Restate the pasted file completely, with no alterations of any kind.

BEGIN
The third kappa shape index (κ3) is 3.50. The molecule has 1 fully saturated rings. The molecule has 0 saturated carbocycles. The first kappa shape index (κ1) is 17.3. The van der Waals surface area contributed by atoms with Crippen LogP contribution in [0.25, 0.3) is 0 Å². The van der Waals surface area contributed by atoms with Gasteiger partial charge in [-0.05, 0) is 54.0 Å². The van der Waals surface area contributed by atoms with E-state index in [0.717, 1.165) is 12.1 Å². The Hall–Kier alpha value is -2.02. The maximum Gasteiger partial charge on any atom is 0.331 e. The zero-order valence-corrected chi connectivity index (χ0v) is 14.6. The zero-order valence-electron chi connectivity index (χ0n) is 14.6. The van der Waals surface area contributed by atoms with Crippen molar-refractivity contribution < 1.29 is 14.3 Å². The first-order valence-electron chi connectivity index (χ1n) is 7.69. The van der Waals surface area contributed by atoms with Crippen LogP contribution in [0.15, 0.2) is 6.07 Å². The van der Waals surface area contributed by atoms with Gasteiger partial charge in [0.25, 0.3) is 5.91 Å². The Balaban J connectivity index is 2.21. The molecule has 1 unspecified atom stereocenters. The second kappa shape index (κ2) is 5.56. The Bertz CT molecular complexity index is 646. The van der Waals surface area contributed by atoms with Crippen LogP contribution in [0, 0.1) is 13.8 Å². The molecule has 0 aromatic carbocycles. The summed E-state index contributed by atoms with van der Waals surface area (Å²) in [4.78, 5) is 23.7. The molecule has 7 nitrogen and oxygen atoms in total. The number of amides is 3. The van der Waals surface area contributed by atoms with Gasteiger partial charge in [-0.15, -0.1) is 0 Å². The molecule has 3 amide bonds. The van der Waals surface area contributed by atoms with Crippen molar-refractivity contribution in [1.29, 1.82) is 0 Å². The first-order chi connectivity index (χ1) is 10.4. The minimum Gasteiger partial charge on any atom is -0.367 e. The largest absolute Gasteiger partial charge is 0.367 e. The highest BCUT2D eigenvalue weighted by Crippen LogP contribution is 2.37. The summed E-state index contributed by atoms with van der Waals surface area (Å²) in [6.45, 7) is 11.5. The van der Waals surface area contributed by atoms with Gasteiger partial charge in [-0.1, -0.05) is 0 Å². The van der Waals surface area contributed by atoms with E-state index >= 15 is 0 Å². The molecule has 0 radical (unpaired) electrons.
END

The third kappa shape index (κ3) is 3.50. The molecule has 1 fully saturated rings. The molecule has 0 saturated carbocycles. The first kappa shape index (κ1) is 17.3. The van der Waals surface area contributed by atoms with Crippen LogP contribution in [0.25, 0.3) is 0 Å². The van der Waals surface area contributed by atoms with Gasteiger partial charge in [-0.05, 0) is 54.0 Å². The van der Waals surface area contributed by atoms with E-state index in [0.717, 1.165) is 12.1 Å². The Hall–Kier alpha value is -2.02. The maximum Gasteiger partial charge on any atom is 0.331 e. The zero-order valence-corrected chi connectivity index (χ0v) is 14.6. The zero-order valence-electron chi connectivity index (χ0n) is 14.6. The van der Waals surface area contributed by atoms with Crippen molar-refractivity contribution < 1.29 is 14.3 Å². The first-order valence-electron chi connectivity index (χ1n) is 7.69. The van der Waals surface area contributed by atoms with Crippen LogP contribution in [0.15, 0.2) is 6.07 Å². The van der Waals surface area contributed by atoms with Gasteiger partial charge in [0.25, 0.3) is 5.91 Å². The Balaban J connectivity index is 2.21. The molecule has 1 unspecified atom stereocenters. The second kappa shape index (κ2) is 5.56. The Bertz CT molecular complexity index is 646. The van der Waals surface area contributed by atoms with Crippen LogP contribution in [0, 0.1) is 13.8 Å². The molecule has 0 aromatic carbocycles. The summed E-state index contributed by atoms with van der Waals surface area (Å²) in [4.78, 5) is 23.7. The molecule has 7 nitrogen and oxygen atoms in total. The number of amides is 3. The van der Waals surface area contributed by atoms with Gasteiger partial charge in [-0.15, -0.1) is 0 Å². The molecule has 3 amide bonds. The van der Waals surface area contributed by atoms with Crippen molar-refractivity contribution in [1.29, 1.82) is 0 Å². The first-order chi connectivity index (χ1) is 10.4. The minimum Gasteiger partial charge on any atom is -0.367 e. The largest absolute Gasteiger partial charge is 0.367 e. The highest BCUT2D eigenvalue weighted by Crippen LogP contribution is 2.37. The summed E-state index contributed by atoms with van der Waals surface area (Å²) in [6.45, 7) is 11.5. The van der Waals surface area contributed by atoms with Gasteiger partial charge in [-0.1, -0.05) is 0 Å². The van der Waals surface area contributed by atoms with E-state index >= 15 is 0 Å². The molecule has 0 radical (unpaired) electrons.